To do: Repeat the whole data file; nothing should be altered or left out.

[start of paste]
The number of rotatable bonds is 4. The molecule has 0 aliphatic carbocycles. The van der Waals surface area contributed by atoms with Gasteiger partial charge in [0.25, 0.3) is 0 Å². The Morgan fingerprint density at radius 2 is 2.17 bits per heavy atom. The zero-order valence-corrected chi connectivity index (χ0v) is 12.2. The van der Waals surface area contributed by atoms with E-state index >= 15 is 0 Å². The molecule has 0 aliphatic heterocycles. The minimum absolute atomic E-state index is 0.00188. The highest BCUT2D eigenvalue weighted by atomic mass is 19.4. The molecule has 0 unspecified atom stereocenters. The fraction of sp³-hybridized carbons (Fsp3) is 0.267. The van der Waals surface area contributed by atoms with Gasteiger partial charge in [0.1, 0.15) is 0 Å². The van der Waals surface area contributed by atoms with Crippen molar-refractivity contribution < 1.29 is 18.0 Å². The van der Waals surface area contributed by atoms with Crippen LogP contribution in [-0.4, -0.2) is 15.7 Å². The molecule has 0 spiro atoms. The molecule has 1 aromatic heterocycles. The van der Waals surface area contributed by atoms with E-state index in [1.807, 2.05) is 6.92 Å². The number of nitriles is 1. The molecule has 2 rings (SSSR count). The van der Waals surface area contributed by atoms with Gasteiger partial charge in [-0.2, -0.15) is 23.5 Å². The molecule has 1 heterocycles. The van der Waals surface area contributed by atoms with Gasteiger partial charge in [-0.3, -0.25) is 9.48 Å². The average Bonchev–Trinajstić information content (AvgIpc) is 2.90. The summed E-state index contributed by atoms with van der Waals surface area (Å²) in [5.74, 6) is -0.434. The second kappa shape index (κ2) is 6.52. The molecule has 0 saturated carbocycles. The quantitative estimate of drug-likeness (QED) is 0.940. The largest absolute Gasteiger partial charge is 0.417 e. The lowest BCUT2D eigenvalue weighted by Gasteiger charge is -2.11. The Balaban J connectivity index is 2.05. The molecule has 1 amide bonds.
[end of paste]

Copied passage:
The number of rotatable bonds is 4. The molecule has 0 aliphatic carbocycles. The van der Waals surface area contributed by atoms with Gasteiger partial charge in [0.25, 0.3) is 0 Å². The Morgan fingerprint density at radius 2 is 2.17 bits per heavy atom. The zero-order valence-corrected chi connectivity index (χ0v) is 12.2. The van der Waals surface area contributed by atoms with E-state index >= 15 is 0 Å². The molecule has 0 aliphatic heterocycles. The minimum absolute atomic E-state index is 0.00188. The highest BCUT2D eigenvalue weighted by atomic mass is 19.4. The molecule has 0 unspecified atom stereocenters. The fraction of sp³-hybridized carbons (Fsp3) is 0.267. The van der Waals surface area contributed by atoms with Gasteiger partial charge in [0.1, 0.15) is 0 Å². The van der Waals surface area contributed by atoms with Crippen molar-refractivity contribution < 1.29 is 18.0 Å². The van der Waals surface area contributed by atoms with Crippen LogP contribution in [-0.4, -0.2) is 15.7 Å². The molecule has 0 spiro atoms. The molecule has 1 aromatic heterocycles. The van der Waals surface area contributed by atoms with E-state index in [1.807, 2.05) is 6.92 Å². The number of nitriles is 1. The molecule has 2 rings (SSSR count). The van der Waals surface area contributed by atoms with Gasteiger partial charge in [-0.2, -0.15) is 23.5 Å². The molecule has 1 heterocycles. The van der Waals surface area contributed by atoms with Gasteiger partial charge in [-0.3, -0.25) is 9.48 Å². The average Bonchev–Trinajstić information content (AvgIpc) is 2.90. The summed E-state index contributed by atoms with van der Waals surface area (Å²) in [5.74, 6) is -0.434. The second kappa shape index (κ2) is 6.52. The molecule has 0 saturated carbocycles. The quantitative estimate of drug-likeness (QED) is 0.940. The largest absolute Gasteiger partial charge is 0.417 e. The lowest BCUT2D eigenvalue weighted by Gasteiger charge is -2.11. The Balaban J connectivity index is 2.05. The molecule has 1 amide bonds.